PARIS -- Crowds of yellow-vested protesters angry at President Emmanuel Macron and France's high taxes tried to march on the presidential palace Saturday, surrounded by exceptional numbers of police bracing for outbreaks of violence after the worst rioting in Paris in decades.
Rows of helmeted, thickly protected riot police blocked the demonstrators' passage down the Champs-Elysees avenue toward the heart of presidential power. A ring of steel surrounded the Elysee Palace itself as police stationed trucks and reinforced steel barriers in streets throughout the entire neighborhood.
Prized Paris monuments and normally bustling shopping meccas locked down and tens of thousands of police took position around France. Macron's government warned that Saturday's "yellow vest" protests in Paris will be hijacked by "radicalized and rebellious" crowds and become the most dangerous yet after three weeks of demonstrations.
The Eiffel Tower and Louvre Museum were among those that remained closed, fearing damage after rioting and looting last Saturday that saw 130 people injured.
Demonstrators waving French flags and wearing the movement's signature neon vests gathered before dawn Saturday near the Arc de Triomphe, which was damaged in last week's rioting. Others lined up for police searches and bag checks throughout central Paris.
By mid-morning, 343 people had been detained in Paris, according to a Paris police spokeswoman.
Authorities deployed barricade-busting armored vehicles and 8,000 police in the capital alone; nationwide, some 89,000 security forces fanned out to deter or confront troublemakers expected at multiple protests.
The grassroots movement began as resistance against a rise in taxes for diesel and gasoline, but quickly expanded to encompass frustration at stagnant incomes and the growing cost of living. Macron agreed to abandon the fuel tax hike, but that hasn't defused the anger, embodied by the fluorescent safety vests that French motorists are required to keep in their cars.
Many members of the protest movement are calling for calm, and some struck a conciliatory tone after meeting the prime minister Friday night, in a last-minute bid to cool tempers.
But that didn't deter many people from trying to march on the presidential palace Saturday.
"We are here to tell (Macron) our discontent. Me, I'm not here to break things because I have four children so I am going to try to be safe for them because they are afraid," protester Myriam Diaz told the Associated Press. "But I still want to be here to say 'Stop, that's enough, this has to stop.'"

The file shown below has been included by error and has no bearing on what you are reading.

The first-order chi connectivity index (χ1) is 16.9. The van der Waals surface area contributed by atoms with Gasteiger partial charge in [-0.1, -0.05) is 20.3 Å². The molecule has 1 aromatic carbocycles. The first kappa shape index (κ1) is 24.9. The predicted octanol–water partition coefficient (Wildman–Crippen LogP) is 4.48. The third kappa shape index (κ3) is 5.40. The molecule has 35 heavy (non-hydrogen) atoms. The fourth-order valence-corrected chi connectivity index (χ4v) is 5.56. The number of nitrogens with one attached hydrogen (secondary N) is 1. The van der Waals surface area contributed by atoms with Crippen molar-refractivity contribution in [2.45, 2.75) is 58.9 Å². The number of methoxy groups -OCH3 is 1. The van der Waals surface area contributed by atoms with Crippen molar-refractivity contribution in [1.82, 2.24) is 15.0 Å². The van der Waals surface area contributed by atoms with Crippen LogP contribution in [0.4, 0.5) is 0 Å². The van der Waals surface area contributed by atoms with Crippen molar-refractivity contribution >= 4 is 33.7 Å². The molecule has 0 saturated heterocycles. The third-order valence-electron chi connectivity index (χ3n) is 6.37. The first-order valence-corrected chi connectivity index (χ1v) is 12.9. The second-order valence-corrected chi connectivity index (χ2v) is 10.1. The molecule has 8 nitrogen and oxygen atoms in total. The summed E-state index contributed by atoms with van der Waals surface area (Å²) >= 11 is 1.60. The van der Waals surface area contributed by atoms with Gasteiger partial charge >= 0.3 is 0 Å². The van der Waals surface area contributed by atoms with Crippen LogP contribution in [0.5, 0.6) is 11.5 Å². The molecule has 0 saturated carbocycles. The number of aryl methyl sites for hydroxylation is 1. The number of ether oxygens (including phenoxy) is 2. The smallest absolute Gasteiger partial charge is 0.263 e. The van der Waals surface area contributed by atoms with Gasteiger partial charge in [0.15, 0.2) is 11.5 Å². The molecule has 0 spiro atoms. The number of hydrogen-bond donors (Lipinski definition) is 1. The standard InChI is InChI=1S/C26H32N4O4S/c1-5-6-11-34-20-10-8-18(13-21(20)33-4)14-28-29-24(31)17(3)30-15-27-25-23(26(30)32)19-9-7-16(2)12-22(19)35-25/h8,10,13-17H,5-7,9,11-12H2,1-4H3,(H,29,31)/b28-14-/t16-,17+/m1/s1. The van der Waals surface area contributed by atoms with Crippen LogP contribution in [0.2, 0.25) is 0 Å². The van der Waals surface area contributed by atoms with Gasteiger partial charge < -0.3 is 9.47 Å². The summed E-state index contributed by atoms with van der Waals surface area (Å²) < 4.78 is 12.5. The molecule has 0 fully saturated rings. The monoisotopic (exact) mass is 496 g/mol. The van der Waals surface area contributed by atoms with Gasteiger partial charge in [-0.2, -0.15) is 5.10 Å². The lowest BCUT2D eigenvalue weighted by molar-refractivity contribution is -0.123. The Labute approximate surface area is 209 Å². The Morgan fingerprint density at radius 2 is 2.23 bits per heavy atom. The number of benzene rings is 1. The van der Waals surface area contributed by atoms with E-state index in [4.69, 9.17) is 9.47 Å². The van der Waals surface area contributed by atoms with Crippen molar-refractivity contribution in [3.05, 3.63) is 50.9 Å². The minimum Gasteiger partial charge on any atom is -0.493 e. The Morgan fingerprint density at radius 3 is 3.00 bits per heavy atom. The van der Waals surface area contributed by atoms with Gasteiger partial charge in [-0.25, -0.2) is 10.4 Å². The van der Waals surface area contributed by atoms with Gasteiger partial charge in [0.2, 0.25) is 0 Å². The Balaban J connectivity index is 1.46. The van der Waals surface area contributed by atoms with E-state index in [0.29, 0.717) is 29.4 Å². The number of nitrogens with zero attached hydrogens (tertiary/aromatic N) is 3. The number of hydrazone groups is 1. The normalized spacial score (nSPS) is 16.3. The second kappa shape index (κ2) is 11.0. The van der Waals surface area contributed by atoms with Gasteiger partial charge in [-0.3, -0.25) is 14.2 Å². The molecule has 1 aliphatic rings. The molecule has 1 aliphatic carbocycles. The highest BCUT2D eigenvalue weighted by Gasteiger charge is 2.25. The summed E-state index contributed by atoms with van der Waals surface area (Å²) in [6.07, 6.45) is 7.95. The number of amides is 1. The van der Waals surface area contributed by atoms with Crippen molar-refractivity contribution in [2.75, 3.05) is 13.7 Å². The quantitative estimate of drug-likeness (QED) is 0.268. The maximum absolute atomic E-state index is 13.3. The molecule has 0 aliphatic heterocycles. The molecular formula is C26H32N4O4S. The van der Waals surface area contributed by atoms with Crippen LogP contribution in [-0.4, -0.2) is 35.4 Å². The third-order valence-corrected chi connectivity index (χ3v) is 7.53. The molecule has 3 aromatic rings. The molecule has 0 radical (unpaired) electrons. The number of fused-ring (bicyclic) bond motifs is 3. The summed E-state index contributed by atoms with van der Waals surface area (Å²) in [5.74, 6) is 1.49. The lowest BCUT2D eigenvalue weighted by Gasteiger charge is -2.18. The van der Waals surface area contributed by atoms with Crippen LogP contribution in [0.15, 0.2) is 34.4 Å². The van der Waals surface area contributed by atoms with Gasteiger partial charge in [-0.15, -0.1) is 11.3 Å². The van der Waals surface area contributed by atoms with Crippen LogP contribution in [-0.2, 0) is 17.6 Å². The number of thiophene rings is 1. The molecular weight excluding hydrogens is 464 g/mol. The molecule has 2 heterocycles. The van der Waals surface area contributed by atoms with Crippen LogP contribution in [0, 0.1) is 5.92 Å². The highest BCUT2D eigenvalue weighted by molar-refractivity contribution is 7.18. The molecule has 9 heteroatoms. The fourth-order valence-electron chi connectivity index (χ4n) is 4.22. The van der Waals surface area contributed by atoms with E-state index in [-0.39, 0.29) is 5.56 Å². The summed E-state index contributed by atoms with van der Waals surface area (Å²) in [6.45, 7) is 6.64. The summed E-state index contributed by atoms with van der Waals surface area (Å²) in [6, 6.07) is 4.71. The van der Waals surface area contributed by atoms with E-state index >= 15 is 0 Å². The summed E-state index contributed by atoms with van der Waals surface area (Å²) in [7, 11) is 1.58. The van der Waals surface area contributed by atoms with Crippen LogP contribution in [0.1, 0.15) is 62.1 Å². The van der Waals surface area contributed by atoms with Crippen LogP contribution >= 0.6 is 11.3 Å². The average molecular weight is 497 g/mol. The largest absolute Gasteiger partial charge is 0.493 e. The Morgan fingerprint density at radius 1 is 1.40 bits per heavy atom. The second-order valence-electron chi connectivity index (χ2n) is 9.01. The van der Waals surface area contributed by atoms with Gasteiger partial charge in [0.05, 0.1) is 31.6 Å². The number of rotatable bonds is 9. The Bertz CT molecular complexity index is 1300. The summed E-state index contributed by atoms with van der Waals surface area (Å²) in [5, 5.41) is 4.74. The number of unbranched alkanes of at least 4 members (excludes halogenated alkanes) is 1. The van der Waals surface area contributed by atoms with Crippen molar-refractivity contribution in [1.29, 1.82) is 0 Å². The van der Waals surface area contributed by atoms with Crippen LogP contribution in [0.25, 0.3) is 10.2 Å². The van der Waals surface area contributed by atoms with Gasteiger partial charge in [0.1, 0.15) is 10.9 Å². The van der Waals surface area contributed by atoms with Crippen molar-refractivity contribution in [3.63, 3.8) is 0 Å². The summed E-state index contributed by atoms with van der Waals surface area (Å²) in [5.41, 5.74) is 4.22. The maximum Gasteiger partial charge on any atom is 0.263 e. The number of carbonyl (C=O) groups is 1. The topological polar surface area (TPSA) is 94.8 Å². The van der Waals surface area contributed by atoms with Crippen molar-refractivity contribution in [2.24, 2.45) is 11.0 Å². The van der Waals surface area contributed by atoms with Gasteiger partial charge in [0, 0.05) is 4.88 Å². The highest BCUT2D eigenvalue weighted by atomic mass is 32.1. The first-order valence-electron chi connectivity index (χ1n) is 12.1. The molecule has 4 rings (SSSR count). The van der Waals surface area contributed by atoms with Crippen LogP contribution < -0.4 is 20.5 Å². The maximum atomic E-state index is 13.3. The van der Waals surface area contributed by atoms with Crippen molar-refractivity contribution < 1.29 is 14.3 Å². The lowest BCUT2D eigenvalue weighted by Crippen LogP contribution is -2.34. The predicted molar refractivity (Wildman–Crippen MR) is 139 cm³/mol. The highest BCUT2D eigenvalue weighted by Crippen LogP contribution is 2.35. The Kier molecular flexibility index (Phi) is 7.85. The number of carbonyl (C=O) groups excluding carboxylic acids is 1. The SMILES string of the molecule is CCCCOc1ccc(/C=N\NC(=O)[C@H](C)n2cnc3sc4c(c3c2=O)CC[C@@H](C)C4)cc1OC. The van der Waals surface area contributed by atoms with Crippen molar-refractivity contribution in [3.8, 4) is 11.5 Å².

The movement has no clear leaders, and past protests have attracted extremists who hurled projectiles at police.
Interior Minister Christophe Castaner urged calm. "I ask the yellow vests that want to bring about a peaceful message to not go with the violent people. We know that the violent people are only strong because they hide themselves within the yellow vests, which hampers the security forces," he said Saturday.
Macron himself, the target of much of the protesters' ire, has been largely invisible in recent days, leaving his prime minister and government to try to negotiate with protesters. Out of the media spotlight, Macron met Friday night with riot police being deployed in Paris Saturday.
Four people have been killed in accidents since the unrest began Nov. 17. Christmas markets, national soccer matches and countless other events have been canceled or hurt by the protests.
Parts of Paris looked like they were bracing for a hurricane, with boards on windows covering up the Christmas decorations. Police removed any materials from the streets that could be used as weapons, especially at construction sites in high-risk areas.
Protesters also blocked roads, roundabouts and tollbooths elsewhere in France. Offshoot movements have emerged elsewhere, and yellow-vest protests were planned Saturday in Belgium and the Netherlands.
Srdjan Nedeljkovic, Philippe Marion and Milos Krivokapic contributed.
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